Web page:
In his first month on the world stage Anthony Albanese received top marks from members of the foreign policy and defence establishment and members of its typing pool.
But Mr Albanese is now facing criticism for chewing over one overseas engagement that many would consider a slam dunk for any prime minister.
On Wednesday he again seemed to duck a question about whether he would be accepting an invitation to visit Ukraine President Volodymyr Zelensky in Kyiv at the end of the month.
“We will take advice from the national security agencies and from Defence and will respond to that advice as appropriate,” Mr Albanese said.
He made similarly non-committal remarks nearly a week ago, as the most likely tie-in for such a trip, a visit to Madrid and a meeting with NATO secretary general Jens Stoltenberg, draws nearer.
Democracies ‘should support each other’
This has caught the attention of Peter Jennings, former head of the Australian Strategic Policy Institute and the avatar of sensible thinking on national defence.
“It’s just strange, actually,” he said.
“It’s perhaps reflecting the fact that he’s very new and perhaps a bit tentative.
“I think not travelling on the basis of security concerns is going to look fairly ridiculous. He could be in and out of Kyiv literally within three hours.
“Democracies should be supporting each other.
“My particular concern is that China is looking at Ukraine very much to sort of assume and accumulate lessons for its own designs on Taiwan.”
Mr Albanese’s equivocations are indeed unusual given the close to universal condemnation that followed Russia’s invasion and a previous government response ranging from sanctions to requesting that social media sites remove videos from Russian state television.
Last week Mr Albanese said he had only just heard of the invitation from President Zelensky in a just-published newspaper report.
But talk in Canberra’s diplomatic circles suggest that Ukraine’s energetic ambassador Vasyl Myroshnychenko has been engaged in a full-frontal lobbying effort over a visit that had been his top priority since before the election.
“He is still holding out hope of a meeting,” one source said of his latest overture.
He said Mr Myroshnychenko is seeking to hand deliver a request for support from President Zelensky, which was apparently yet to produce a top-level meeting in the PMO.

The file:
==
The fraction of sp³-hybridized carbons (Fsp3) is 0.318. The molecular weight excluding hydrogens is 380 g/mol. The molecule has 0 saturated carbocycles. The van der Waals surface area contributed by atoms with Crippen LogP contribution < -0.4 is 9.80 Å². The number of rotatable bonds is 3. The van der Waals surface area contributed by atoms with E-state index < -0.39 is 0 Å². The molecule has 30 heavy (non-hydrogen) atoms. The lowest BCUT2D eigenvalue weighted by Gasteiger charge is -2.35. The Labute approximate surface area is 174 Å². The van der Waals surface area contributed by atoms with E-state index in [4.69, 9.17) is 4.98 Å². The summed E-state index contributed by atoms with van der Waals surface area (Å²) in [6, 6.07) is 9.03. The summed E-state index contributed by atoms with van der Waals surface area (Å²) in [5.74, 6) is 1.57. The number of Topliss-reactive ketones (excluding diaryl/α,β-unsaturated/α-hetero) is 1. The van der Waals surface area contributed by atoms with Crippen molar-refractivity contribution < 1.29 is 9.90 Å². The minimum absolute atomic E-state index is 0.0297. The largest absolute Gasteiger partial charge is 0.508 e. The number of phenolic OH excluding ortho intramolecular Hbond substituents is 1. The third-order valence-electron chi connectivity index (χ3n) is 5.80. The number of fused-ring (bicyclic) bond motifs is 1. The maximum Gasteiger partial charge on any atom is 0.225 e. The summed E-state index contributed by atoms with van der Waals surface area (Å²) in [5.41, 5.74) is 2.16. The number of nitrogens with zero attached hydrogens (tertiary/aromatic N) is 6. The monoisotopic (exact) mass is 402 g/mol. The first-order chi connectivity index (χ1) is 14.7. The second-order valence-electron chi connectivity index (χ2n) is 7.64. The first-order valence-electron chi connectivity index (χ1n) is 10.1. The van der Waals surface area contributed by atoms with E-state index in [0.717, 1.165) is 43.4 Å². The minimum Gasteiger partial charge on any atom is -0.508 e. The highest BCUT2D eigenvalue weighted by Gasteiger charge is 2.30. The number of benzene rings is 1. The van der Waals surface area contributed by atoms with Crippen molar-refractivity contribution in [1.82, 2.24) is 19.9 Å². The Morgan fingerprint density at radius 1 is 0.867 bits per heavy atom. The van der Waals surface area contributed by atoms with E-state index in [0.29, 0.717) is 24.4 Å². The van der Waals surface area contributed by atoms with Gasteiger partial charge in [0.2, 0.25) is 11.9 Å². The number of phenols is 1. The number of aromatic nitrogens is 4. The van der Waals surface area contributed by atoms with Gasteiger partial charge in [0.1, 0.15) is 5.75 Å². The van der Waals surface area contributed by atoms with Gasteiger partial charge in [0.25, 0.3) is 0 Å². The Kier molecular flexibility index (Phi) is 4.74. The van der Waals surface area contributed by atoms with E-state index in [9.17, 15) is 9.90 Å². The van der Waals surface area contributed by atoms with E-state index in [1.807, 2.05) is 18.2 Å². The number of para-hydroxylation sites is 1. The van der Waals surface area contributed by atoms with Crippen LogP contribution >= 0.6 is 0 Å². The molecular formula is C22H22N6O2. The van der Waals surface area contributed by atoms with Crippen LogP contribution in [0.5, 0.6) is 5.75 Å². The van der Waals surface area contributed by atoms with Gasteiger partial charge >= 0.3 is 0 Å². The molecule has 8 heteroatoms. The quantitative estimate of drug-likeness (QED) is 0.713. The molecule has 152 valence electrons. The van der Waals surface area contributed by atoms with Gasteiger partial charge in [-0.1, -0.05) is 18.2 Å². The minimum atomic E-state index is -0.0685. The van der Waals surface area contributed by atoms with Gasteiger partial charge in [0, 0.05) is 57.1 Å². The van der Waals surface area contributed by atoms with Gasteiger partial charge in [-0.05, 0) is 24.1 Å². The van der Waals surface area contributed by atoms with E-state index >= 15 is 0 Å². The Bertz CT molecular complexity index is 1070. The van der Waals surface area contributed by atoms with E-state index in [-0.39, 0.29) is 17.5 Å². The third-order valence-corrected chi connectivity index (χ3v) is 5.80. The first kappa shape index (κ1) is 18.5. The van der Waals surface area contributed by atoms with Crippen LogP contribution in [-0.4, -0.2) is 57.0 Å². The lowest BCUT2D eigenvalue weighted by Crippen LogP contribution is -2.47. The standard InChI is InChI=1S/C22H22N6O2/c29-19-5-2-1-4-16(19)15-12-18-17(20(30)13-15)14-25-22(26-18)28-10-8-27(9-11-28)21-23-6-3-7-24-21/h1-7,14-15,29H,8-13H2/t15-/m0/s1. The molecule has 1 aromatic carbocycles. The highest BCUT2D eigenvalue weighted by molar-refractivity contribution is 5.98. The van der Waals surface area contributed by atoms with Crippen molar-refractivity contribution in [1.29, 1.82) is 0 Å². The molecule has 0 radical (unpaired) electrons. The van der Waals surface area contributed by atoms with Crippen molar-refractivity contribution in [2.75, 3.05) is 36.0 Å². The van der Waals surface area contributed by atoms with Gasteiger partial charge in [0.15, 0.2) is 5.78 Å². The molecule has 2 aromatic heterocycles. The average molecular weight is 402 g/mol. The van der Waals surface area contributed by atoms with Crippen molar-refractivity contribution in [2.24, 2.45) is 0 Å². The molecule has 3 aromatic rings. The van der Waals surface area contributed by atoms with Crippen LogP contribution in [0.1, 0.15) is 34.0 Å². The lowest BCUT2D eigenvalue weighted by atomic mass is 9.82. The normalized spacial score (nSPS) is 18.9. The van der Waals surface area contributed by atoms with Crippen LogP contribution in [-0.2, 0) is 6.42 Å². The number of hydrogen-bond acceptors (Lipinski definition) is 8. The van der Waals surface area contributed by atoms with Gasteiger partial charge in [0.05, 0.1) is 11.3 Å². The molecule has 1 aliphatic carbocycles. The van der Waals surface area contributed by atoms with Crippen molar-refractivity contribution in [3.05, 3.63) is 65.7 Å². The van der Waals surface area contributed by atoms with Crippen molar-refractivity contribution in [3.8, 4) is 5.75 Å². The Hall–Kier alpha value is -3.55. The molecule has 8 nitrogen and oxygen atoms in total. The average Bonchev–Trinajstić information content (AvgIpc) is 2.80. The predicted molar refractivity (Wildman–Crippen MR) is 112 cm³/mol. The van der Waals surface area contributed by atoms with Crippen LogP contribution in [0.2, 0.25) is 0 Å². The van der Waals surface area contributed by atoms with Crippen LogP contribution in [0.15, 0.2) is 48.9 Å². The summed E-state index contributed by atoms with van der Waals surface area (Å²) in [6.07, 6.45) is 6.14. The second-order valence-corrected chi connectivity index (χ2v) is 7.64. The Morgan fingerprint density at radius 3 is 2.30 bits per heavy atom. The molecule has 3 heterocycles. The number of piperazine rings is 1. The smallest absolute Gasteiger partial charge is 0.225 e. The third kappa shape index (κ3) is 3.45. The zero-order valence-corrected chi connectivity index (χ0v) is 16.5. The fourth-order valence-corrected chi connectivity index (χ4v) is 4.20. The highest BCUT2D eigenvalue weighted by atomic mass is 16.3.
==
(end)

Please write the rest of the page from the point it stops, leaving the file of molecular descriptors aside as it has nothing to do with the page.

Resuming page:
The ambassador’s public statements suggest private lobbying has been unrequited.
“If not now, when?” he asked last week of the visit.
Two days after the election he told Australian media the president would soon invite Mr Albanese to Kyiv, then he returned from Ukraine with a written invitation and even floated plans for a free trade agreement with the new government.
European leaders in Kyiv
Meanwhile, the leaders of France, Germany and Italy have been able to visit the President’s Kyiv bunker in the past week – so too has Hollywood star Ben Stiller.
One Canberra observer said President Zelensky had sought foreign visits “in the same way a hunter collects trophies” and media coverage had inflated perceptions of their significance.
Emmanuel Macron had faced domestic criticism for not visiting earlier but said he only wished to go to Kyiv when consequential.
Boris Johnson has visited Kyiv twice, including recently even as his own office was besieged.
He even squeezed in a mention during a post-election phone call with Mr Albanese, something that was only included in London’s official readout following the call.
The UK PM recently warned that the West must not drag its feet on continued support in the hope that weakening Ukraine’s army is conducive to a peace deal.
Former PM Scott Morrison signed off on a $285 million aid package, including a fleet of armoured vehicles, and said he would not sit next to Vladimir Putin around a G20 table when Indonesia hosts the leaders summit this year.
Mr Albanese has broken with his predecessor on that score and says the meeting is too important to miss, but notes that President Zelensky will be appearing via video link.
Indonesian President Joko Widodo is tipped to visit Ukraine – as one of the world’s largest countries to have maintained its long-standing links to Russia, the move is being interpreted as a potentially credible play at using its non-aligned status to broker peace.
Australia is the second-largest contributor to the Ukraine outside of NATO.
The former chief of the Australian Army, Professor Peter Leahy, told The New Daily the meeting was not comparatively important at a time when possible NATO expansion was unfolding.
“Australians and the Australian government had made their position abundantly clear. They’re opposed to the invasion of Ukraine by Russia, and watching day by day as Russia commits more crimes and atrocities,” Professor Leahy said.
“There’s a lot going on in the national security space and the Prime Minister, I think, is right to allocate the substantial amount of his time to business with NATO.”
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